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Anna Comnena (December 1, 1083 – 1153) was a daughter of the Byzantine emperor Alexius I Comnenus and Irene Ducaena. She is one of the first known female historians.

She was her father's favourite and was carefully trained in the study of poetry, science and Greek philosophy. But, though learned and studious, she was intriguing and ambitious, and ready to go to any lengths to gratify her longing for power. Having married an accomplished young nobleman, Nicephorus Bryennius, she united with her mother, Irene Ducaena, in a vain attempt to prevail upon Alexius I during his last illness to disinherit his son John and give the crown to Anna's husband. Still undeterred, she entered into a conspiracy in 1118 to depose her brother John after his accession; and when her husband refused to join in the enterprise, she exclaimed that "nature had mistaken their sexes, for he ought to have been the woman."

The plot being discovered, Anna forfeited her property and imperial family status, though, by the clemency of her brother, she escaped with her life. Shortly afterwards, she was dispatched to a convent and employed her leisure in writing the Alexiad--a history in Greek of her father's life and reign (1081-1118), supplementing the historical work of her husband. A determined opponent of the Latin church and an enthusiastic admirer of the Byzantine Empire, Anna Comnena regards the Crusades as a danger both political and religious. Her models are Thucydides, Polybius and Xenophon, and her style exhibits the striving after Atticism characteristic of the period, with the result that the language is highly artificial. Her chronology is generally sound when recounting events that occurred before her enforced status as a nun, but becomes especially defective afterwards, as she was obviously isolated from her Palace sources. Nevertheless, her history meets the standards of her time and place (Catholic Encyclopedia).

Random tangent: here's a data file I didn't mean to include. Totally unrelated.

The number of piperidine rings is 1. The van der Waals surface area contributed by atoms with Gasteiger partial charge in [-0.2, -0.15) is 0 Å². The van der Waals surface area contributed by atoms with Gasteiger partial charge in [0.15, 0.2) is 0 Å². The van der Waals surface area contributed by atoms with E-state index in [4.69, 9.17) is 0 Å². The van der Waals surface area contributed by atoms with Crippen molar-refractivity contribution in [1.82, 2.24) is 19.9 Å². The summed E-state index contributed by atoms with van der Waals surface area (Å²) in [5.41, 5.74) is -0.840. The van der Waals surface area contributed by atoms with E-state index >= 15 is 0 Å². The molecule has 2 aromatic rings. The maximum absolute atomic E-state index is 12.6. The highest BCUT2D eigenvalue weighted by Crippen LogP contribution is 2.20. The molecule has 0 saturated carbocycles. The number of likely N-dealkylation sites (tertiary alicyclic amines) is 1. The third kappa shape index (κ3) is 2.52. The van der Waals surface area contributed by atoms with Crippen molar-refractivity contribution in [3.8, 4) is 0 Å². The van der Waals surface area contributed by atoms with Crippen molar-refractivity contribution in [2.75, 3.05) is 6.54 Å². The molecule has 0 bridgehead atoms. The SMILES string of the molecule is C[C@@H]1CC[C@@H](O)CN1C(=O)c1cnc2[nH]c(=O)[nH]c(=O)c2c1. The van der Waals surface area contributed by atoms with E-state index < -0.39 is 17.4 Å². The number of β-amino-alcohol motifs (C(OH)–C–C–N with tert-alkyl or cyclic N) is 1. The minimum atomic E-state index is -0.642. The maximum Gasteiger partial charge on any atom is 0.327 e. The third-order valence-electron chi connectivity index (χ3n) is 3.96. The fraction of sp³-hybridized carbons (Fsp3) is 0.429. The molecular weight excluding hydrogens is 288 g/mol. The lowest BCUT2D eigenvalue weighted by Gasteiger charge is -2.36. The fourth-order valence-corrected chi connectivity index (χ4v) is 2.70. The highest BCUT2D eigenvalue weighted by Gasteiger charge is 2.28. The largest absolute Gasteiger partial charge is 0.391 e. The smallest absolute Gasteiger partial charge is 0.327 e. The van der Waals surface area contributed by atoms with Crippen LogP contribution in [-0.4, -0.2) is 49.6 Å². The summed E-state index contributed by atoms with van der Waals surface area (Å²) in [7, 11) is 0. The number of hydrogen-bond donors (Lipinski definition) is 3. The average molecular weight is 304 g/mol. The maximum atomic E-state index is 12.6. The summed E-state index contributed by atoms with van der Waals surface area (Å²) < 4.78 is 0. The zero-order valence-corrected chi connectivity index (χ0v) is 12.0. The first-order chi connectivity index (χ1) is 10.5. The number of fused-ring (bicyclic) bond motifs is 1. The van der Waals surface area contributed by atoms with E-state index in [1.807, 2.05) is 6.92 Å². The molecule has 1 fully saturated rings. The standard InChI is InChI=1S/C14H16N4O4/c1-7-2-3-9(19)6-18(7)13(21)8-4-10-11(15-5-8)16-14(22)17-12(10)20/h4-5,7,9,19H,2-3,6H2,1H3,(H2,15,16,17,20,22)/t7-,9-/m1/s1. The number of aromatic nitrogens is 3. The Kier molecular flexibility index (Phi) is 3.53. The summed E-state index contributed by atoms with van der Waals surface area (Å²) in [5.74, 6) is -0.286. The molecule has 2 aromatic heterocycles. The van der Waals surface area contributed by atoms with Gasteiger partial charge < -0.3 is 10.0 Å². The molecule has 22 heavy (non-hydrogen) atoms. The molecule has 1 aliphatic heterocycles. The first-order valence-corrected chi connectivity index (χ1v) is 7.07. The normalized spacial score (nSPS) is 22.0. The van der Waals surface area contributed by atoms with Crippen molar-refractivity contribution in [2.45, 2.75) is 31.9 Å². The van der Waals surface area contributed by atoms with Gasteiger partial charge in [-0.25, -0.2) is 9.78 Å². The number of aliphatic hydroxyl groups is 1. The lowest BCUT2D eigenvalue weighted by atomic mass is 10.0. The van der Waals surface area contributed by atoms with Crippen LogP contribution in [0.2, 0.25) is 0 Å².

Novel / Fantasy

A fictional account of Anna Comnena's life is given in the 1999 novel Anna of Byzantium by Tracy Barrett.

References

This article incorporates text from the Encyclopædia Britannica Eleventh Edition, a publication now in the public domain.

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